On Thu, 14 Sep 2006 16:19:12 -0700, Daron J. Wilson wrote:
>Twisted pair is a wonderful technology for balanced circuits, but, doesn't
>do the same for unbalanced circuits.
Twisted pair cable DOES reduced noise coupling in unbalanced circuits. The
fact that adjacent twists exposed to nearly the same field are out of
polarity and cancel is a VERY significant factor, and the tighter the twist,
the better the cancellation. An input stage will respond to the difference
between the two conductors, and the fact that it happens to be unbalanced
does not change that.
Virtually all big power amps that don't include 70V output transformers
(these transformers are only used in industrial paging applications) are
unbalanced, and it is well known that zip cord couples FAR more RFI into the
output stage than twisted pair. The most common internal part coupling
mechanism is the feedback loop around the output stage.
>Try running your coax (unbalanced)
>twisted around another coax, you don't get the same results.
Of course not, and that's not the applicable comparison. Rather, I'm
comparing parallel wire control cable (or AC cable) with twisted pair control
cable (or AC cable).
>for control are unbalanced, while you may gain something by putting a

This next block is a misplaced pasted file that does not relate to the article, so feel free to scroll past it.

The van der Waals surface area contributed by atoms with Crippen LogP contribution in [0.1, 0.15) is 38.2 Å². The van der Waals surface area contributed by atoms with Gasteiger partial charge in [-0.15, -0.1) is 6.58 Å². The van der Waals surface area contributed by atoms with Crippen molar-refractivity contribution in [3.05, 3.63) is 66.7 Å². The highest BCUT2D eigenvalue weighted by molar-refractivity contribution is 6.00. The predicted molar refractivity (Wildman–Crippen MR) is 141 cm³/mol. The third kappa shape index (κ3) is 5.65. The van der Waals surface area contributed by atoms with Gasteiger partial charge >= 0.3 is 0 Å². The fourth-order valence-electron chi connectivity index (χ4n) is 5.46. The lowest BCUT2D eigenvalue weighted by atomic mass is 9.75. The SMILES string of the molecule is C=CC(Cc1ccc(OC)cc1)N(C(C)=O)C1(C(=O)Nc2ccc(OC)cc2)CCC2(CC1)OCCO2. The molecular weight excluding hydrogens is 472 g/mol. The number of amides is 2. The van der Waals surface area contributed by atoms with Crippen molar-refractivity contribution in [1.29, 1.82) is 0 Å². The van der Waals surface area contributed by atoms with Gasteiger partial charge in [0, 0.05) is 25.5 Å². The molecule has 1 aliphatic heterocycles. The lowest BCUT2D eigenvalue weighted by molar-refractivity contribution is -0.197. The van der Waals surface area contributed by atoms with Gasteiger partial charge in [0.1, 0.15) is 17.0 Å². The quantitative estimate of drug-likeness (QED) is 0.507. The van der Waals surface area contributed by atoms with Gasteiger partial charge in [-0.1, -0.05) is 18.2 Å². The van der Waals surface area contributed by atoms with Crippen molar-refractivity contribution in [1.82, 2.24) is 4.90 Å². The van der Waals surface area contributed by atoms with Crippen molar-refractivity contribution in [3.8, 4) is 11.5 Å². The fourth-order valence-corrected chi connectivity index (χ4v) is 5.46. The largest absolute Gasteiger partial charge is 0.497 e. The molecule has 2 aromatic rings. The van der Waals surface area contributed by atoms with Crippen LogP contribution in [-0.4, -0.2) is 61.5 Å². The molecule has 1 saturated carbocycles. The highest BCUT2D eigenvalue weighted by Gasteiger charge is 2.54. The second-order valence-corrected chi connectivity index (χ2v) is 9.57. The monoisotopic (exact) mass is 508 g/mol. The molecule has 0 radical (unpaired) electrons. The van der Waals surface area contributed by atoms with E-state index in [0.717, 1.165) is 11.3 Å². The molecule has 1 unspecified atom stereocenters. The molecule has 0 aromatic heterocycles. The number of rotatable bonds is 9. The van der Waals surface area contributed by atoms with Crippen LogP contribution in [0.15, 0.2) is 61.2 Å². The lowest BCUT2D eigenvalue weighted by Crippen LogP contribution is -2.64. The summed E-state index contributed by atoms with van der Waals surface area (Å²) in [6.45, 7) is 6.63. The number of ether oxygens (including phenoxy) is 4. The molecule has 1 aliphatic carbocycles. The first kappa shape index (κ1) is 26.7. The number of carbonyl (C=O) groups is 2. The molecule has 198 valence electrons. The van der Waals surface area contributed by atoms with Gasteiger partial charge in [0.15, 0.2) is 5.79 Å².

>control signal (DC) on one wire of a pair and it's respective ground on the
>other wire, simply taking 12 control wires that do different things and
>putting them on twisted pairs doesn't necessarily benefit you.
See the above.
>As far as shielded cable, I strongly disagree. We run literally miles of
>shielded twisted pair for current loop controls. There is a reason they
>make it, there is a reason they sell miles of it, and that is basically for
>the improved isolation from other signals by having a (grounded) shield.
Ignorance of the basic physics is a major reason. The cable shield on a
balanced pair works ONLY on the E-field and the EM field. It is of no benefit
on the M field. Below about 200 kHz, virtually all coupling is magnetic.
>sure to ground the shield at least at the station end, it may be
>advantageous to not ground it at the distant end depending on what you have
>on it and how it works.
I suggest that you study the papers by Bill Whitlock on the nature of the
Also Henry Ott. Google on his name to find his excellent text, which is
considered the bible on EMC. Henry comes from Bell Labs.
>Having wired a few AM studios where the transmitter is in the building, we
>exclusively used shielded twisted pair wire and even then it was a challenge
>to keep the RF out.
That's E and EM field. Noise coupling into control cables at baseband is all
magnetic. And some of what you were doing (and some of the equipment you were
using) may have been wrong. See the publications on my website that address
"the pin 1 problem." Also, take a look at my papers on Shield Current
Induced Noise, which clearly show that by virtue of their construction, some
shields significantly INCREASE the coupling of RF onto the signal pair,
especially the type of cables like Belden 8451 that have a drain wire wound
with the same twist as the signal pair! SCIN is a very strong RFI coupling
mechanism below about 10 MHz, and the pin 1 problem is a big deal from low
audio frequencies up to at least the GHz range.
>Your mileage may vary.
No, physics is physics.
Jim Brown K9YC
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